It must have been so wonderful. Lead Texas A&M 14-7, ball in hand, goal line straight ahead of him, Arkansas QB K.J. Jefferson knew he could hit Aggie in the throat with a touchdown. Under the center, he charged forward and then tried to jump over the top of the crimson-white pile for a decisive claim.
Jefferson is 6 feet 3 inches tall and weighs 242 pounds. He is a powerhouse, almost unstoppable on the goal line. This time there was only one problem: he was not on the goal line. He started from 4th. And so instead of windmilling a touchdown, all he did was give the A&M defenders a juicy target. One throw later, and A&M went on a momentum-changing full-field touchdown, a 14-point turn that changed the rest of the evening and resulted in Arkansas’ first loss of the season.
The loss knocked Arkansas back nine places to 19th in the nation, a belly punch right before the toughest contender on the entire sheet, Alabama, came into town. Jefferson’s goal now is to set aside a disappointing past, prepare for a treacherous future.
“It all depends on how you respond and get back to work,” Jefferson told Sportzshala Sports on Tuesday. “You have to make sure it doesn’t split the team.”
Jefferson knows Arkansas missed an opportunity. If the Hoggs had continued to win on Saturday, they would have been ready for the national decider with Alabama’s number two. College GameDay would have likely picked Fayetteville over Clemson. He also knows that he has to forget about those “what ifs” and forget about this awkwardness, otherwise Alabama will pull a lot more out of him.
“You have to prevent the moment from becoming too important, stay on an even keel, take control of the roller coaster and stay neutral,” he said.
This is how Jefferson answers most questions, building up little swirls of wisdom and football aphorisms that lead to the central thought. It’s not unlike how his fortunes, and those of Arkansas as a whole, have changed over the past few years, from irrelevance to curiosity to defiance and menace.
After dating a 3–7 record in the 2020 season, head coach Sam Pittman and Jefferson led the Razorbacks to nine wins in 2021, more than the previous three years combined and more than Arkansas has managed in a decade. For the first time in school history, Arkansas has won all three rivalry trophies – Southwest Classic (A&M), Battle Line (Missouri), and Golden Boot (LSU). The Hogs reached No. 8 in the nation, and by the end of the year were No. 21 after beating Penn State in the Outback Bowl.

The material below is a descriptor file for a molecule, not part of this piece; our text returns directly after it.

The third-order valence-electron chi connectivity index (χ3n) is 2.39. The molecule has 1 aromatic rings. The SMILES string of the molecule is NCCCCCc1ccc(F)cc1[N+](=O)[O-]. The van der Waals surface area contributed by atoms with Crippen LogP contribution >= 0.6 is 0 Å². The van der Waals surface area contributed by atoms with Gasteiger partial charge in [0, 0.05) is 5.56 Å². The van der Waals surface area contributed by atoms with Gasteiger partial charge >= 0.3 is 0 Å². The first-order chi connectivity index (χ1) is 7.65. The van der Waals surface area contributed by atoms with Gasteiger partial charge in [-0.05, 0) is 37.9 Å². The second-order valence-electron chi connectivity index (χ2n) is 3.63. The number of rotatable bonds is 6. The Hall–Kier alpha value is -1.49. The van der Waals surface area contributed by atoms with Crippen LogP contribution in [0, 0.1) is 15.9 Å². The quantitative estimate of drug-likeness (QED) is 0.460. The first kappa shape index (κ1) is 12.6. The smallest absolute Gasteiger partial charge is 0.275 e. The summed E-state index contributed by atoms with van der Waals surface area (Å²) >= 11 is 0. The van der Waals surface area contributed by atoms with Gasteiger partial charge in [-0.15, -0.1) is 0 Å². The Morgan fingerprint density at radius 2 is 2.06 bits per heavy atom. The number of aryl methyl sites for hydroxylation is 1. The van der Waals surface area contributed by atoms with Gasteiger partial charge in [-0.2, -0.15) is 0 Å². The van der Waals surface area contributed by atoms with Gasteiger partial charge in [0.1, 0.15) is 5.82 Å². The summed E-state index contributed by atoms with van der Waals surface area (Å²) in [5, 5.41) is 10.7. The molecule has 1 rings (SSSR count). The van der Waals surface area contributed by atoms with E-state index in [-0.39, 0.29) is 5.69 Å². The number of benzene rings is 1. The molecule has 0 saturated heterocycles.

Leading the charge is Jefferson, who has leveled up after an impressive 2021 season. A true double-threat quarterback, he throws for 941 yards and throws eight touchdowns after one interception. On the ground, he averages 68.5 yards, throwing 16 carries per game, and already has four touchdowns. Alabama’s Bryce Young and Ohio State’s CJ Stroud (rightfully) get all the Heisman publicity they need, but Jefferson is on a path that could earn him an invitation to the ceremony.
“A big, strong guy who’s hard to handle, hard to fire, hard to ground,” Alabama head coach Nick Saban said of Jefferson on Monday. “(He can) push stacks, run over people when he runs quarterback, very physical player. But you can’t underestimate this guy’s effectiveness as a passer. Really good, strong hand, he’s good at throwing the ball deep.”
“He’s our protector,” Pittman said recently. “He makes us go. He sets the tone for our football team.”
He also, like most of the star athletes of the NIL era, is his own mini-corporation. In addition to his football and classroom duties, he does NIL deals with Walmart and Old Spice. He advocates for philanthropy in his home state of Mississippi. He is the public face of the team that brought back pride to Fayetteville football fans.
It’s very hard, and Jefferson says he’s dealing with it by staying humble – repeating his “neutral mind taking control of the rollercoaster” mantra.
However, there are issues with maintaining a cold mindset when you’re the preeminent SEC defender. “There are more eyes on you,” he said. “You have to watch everything you do, every time you interact with different people. I’m just trying to show my true character, taking the time to make someone’s day better, whether it’s a photo, a ball signing, or a conversation.”
He relaxes with self-care like a manicure — “it eases my mind, allows me to think about something other than football” — and playing Madden, the technique, he says, allows him to slow down the actual game in front of him. . His featured team in Madden ’23: Miami Dolphins. (“I love throwing at these receivers,” he says, and unlike most Madden players, he’s on his way to doing it for real.)
Before he can think about life after Arkansas, he needs to get through this season while battling a schedule that ESPN hailed as the most durable Power 5 tablet in the country. Here’s what happens when you’re in the SEC West and on top of that you’ve scheduled two non-conference ranked opponents (Cincinnati and BYU).
Last season against Alabama, Jefferson threw for 326 yards and three touchdowns, keeping up with Young. Arkansas was within six points with less than six minutes left in the game, but Young’s 40-yard pass to Jameson Williams ended that dream. But Arkansas left Tuscaloosa with the conviction that more was possible.
“Alabama has been a tough team for I don’t know how many years. But the whole team thinks we can make an upset. It’s all about making the most of opportunities,” Jefferson said, “and succeeding.”